It's all about reach and share still, because they're the metrics the industry is addicted to and TV is still the most effective medium to deliver both ?although struggling massively and attempting to second guess audiences. Public broadcasting can only prop up free-to-air so long as Governments are willing to provide funds and this is under threat around the world. Even the iconic BBC is having problems and worrying about the next decision on its license fee in 2016. During his election campaign Governor Mitt Romney made clear he would cut funding to public broadcasting (PBS) in the US. In Australia a merger of ABC and SBS has been canvassed and Liberal Governments in the past have generally been less sympathetic to public broadcasting. Tony Abbott and his Treasurer are heralding budget cuts.
Ironically one of the most productive partnerships in this challenging context could be between education and television. Education has always taken a hiding from free-to-air television management who feared such a label would turn an audience off. The ABC abandoned its educational children's television department, school's programs were heavily reduced and children's producers generally eschewed 'education' to isolate their entertainment programs so no child would think they were an extension of school. Now with convergence, search and interactivity, education and entertainment have come together and kids have no issues moving easily between the two domains on the same technology. As a result teaching and learning are being transformed with kids enjoying taking the initiative in their learning. Universities are also undergoing cultural change as they wrestle with the implications of online learning. Hundreds of thousands of people are downloading lectures and materials to study voluntarily even when a course is not credited towards a degree. There are opportunities here.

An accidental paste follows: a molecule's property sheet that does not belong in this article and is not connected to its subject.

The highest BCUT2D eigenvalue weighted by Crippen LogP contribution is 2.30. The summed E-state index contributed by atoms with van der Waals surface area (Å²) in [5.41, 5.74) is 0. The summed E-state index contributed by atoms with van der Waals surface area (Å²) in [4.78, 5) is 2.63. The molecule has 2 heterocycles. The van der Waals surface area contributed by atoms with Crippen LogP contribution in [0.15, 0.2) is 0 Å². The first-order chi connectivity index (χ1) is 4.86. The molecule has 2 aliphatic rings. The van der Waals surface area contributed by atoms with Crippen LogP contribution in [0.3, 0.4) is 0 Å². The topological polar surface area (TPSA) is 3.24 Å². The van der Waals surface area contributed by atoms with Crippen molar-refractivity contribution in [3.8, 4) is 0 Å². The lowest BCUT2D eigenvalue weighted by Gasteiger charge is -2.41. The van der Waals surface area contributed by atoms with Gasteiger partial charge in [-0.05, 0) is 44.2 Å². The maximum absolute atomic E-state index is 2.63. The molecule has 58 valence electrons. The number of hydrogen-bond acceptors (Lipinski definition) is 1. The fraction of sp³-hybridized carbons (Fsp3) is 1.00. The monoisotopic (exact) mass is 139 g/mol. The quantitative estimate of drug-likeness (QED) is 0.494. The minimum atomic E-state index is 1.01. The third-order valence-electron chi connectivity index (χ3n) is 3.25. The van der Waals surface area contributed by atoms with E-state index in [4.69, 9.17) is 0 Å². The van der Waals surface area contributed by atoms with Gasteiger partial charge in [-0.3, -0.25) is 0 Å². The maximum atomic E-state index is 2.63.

A child born today in Australia will likely live to be one hundred years old and lifelong learning must become a social objective. There is massive potential for television to serve that need. Brian Cox, the famous physicist/presenter got huge audiences in the UK with his series The Wonders of the Solar System, when the BBC scheduled it in prime time. He is credited with changing the perception of maths and science subjects in schools with entries in A Levels up forty percent over five years. It's been dubbed 'the Brian Cox effect'. Imaginative educational television can achieve what governments and educators fail to achieve on their own.